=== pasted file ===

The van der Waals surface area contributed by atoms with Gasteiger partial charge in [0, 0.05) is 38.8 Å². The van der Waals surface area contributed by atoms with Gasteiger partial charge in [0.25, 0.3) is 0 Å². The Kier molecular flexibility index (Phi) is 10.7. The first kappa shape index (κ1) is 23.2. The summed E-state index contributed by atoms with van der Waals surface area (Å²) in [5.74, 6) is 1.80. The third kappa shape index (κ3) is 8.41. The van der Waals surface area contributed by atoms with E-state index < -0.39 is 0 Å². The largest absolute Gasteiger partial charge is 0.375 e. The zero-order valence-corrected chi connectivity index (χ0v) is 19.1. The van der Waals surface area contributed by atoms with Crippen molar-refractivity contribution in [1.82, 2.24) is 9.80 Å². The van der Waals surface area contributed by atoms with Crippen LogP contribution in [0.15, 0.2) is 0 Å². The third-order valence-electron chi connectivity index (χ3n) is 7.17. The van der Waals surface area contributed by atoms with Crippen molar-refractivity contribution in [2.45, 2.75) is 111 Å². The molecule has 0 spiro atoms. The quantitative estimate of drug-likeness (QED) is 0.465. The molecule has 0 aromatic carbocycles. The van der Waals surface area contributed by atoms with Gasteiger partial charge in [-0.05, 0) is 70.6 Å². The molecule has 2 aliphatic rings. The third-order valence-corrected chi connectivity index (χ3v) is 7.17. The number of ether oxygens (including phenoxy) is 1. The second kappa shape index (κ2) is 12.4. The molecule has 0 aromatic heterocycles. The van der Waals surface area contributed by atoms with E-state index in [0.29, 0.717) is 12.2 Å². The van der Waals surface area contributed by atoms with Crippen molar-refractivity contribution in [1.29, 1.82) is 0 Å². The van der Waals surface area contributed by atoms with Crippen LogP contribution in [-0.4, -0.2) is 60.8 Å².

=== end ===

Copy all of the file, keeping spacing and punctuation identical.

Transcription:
The van der Waals surface area contributed by atoms with Gasteiger partial charge in [0, 0.05) is 38.8 Å². The van der Waals surface area contributed by atoms with Gasteiger partial charge in [0.25, 0.3) is 0 Å². The Kier molecular flexibility index (Phi) is 10.7. The first kappa shape index (κ1) is 23.2. The summed E-state index contributed by atoms with van der Waals surface area (Å²) in [5.74, 6) is 1.80. The third kappa shape index (κ3) is 8.41. The van der Waals surface area contributed by atoms with E-state index < -0.39 is 0 Å². The largest absolute Gasteiger partial charge is 0.375 e. The zero-order valence-corrected chi connectivity index (χ0v) is 19.1. The van der Waals surface area contributed by atoms with Crippen molar-refractivity contribution in [1.82, 2.24) is 9.80 Å². The van der Waals surface area contributed by atoms with Crippen LogP contribution in [0.15, 0.2) is 0 Å². The third-order valence-electron chi connectivity index (χ3n) is 7.17. The van der Waals surface area contributed by atoms with Crippen molar-refractivity contribution in [2.45, 2.75) is 111 Å². The molecule has 0 spiro atoms. The quantitative estimate of drug-likeness (QED) is 0.465. The molecule has 0 aromatic carbocycles. The van der Waals surface area contributed by atoms with Gasteiger partial charge in [-0.05, 0) is 70.6 Å². The molecule has 2 aliphatic rings. The third-order valence-corrected chi connectivity index (χ3v) is 7.17. The number of ether oxygens (including phenoxy) is 1. The second kappa shape index (κ2) is 12.4. The molecule has 0 aromatic heterocycles. The van der Waals surface area contributed by atoms with E-state index in [0.29, 0.717) is 12.2 Å². The van der Waals surface area contributed by atoms with Crippen molar-refractivity contribution in [1.29, 1.82) is 0 Å². The van der Waals surface area contributed by atoms with Crippen LogP contribution in [-0.4, -0.2) is 60.8 Å².